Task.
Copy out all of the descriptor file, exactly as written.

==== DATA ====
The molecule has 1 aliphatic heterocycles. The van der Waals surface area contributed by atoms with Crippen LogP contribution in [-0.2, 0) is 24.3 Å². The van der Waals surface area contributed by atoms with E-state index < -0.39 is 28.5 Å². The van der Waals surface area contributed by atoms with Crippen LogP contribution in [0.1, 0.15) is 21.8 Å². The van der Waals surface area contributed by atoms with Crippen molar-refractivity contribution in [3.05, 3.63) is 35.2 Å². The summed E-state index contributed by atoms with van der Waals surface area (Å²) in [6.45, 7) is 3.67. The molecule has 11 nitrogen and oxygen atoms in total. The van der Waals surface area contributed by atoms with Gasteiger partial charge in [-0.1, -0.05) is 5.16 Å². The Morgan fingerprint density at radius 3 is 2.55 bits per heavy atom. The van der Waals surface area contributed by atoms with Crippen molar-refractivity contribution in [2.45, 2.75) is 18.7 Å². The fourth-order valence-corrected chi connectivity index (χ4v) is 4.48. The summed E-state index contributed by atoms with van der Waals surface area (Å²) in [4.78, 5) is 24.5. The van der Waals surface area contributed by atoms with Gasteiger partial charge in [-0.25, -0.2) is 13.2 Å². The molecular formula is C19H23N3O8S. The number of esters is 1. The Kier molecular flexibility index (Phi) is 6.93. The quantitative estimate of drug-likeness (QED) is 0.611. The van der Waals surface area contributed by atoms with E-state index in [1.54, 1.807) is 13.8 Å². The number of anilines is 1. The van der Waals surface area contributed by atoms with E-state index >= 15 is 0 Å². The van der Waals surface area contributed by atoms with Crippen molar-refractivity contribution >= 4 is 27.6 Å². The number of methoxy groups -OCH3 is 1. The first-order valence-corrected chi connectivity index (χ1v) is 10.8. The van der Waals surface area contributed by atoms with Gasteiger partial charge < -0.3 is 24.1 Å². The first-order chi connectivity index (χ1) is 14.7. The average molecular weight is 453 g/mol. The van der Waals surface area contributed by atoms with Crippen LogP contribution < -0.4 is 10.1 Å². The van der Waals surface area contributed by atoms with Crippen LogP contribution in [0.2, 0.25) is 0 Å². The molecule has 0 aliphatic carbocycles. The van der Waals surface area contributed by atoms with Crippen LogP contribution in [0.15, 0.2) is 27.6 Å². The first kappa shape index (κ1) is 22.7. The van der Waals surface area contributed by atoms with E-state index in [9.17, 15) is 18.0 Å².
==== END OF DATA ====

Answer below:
The molecule has 1 aliphatic heterocycles. The van der Waals surface area contributed by atoms with Crippen LogP contribution in [-0.2, 0) is 24.3 Å². The van der Waals surface area contributed by atoms with E-state index < -0.39 is 28.5 Å². The van der Waals surface area contributed by atoms with Crippen LogP contribution in [0.1, 0.15) is 21.8 Å². The van der Waals surface area contributed by atoms with Crippen molar-refractivity contribution in [3.05, 3.63) is 35.2 Å². The summed E-state index contributed by atoms with van der Waals surface area (Å²) in [6.45, 7) is 3.67. The molecule has 11 nitrogen and oxygen atoms in total. The van der Waals surface area contributed by atoms with Gasteiger partial charge in [-0.1, -0.05) is 5.16 Å². The Morgan fingerprint density at radius 3 is 2.55 bits per heavy atom. The van der Waals surface area contributed by atoms with Crippen molar-refractivity contribution in [2.45, 2.75) is 18.7 Å². The fourth-order valence-corrected chi connectivity index (χ4v) is 4.48. The summed E-state index contributed by atoms with van der Waals surface area (Å²) in [4.78, 5) is 24.5. The van der Waals surface area contributed by atoms with Gasteiger partial charge in [-0.25, -0.2) is 13.2 Å². The molecular formula is C19H23N3O8S. The number of esters is 1. The Kier molecular flexibility index (Phi) is 6.93. The quantitative estimate of drug-likeness (QED) is 0.611. The van der Waals surface area contributed by atoms with E-state index in [1.54, 1.807) is 13.8 Å². The number of anilines is 1. The van der Waals surface area contributed by atoms with E-state index >= 15 is 0 Å². The van der Waals surface area contributed by atoms with Crippen molar-refractivity contribution >= 4 is 27.6 Å². The number of methoxy groups -OCH3 is 1. The first-order valence-corrected chi connectivity index (χ1v) is 10.8. The van der Waals surface area contributed by atoms with Gasteiger partial charge < -0.3 is 24.1 Å². The first-order chi connectivity index (χ1) is 14.7. The average molecular weight is 453 g/mol. The van der Waals surface area contributed by atoms with Crippen LogP contribution < -0.4 is 10.1 Å². The van der Waals surface area contributed by atoms with Crippen LogP contribution in [0.2, 0.25) is 0 Å². The molecule has 0 aliphatic carbocycles. The van der Waals surface area contributed by atoms with Crippen LogP contribution in [0.15, 0.2) is 27.6 Å². The first kappa shape index (κ1) is 22.7. The van der Waals surface area contributed by atoms with E-state index in [9.17, 15) is 18.0 Å².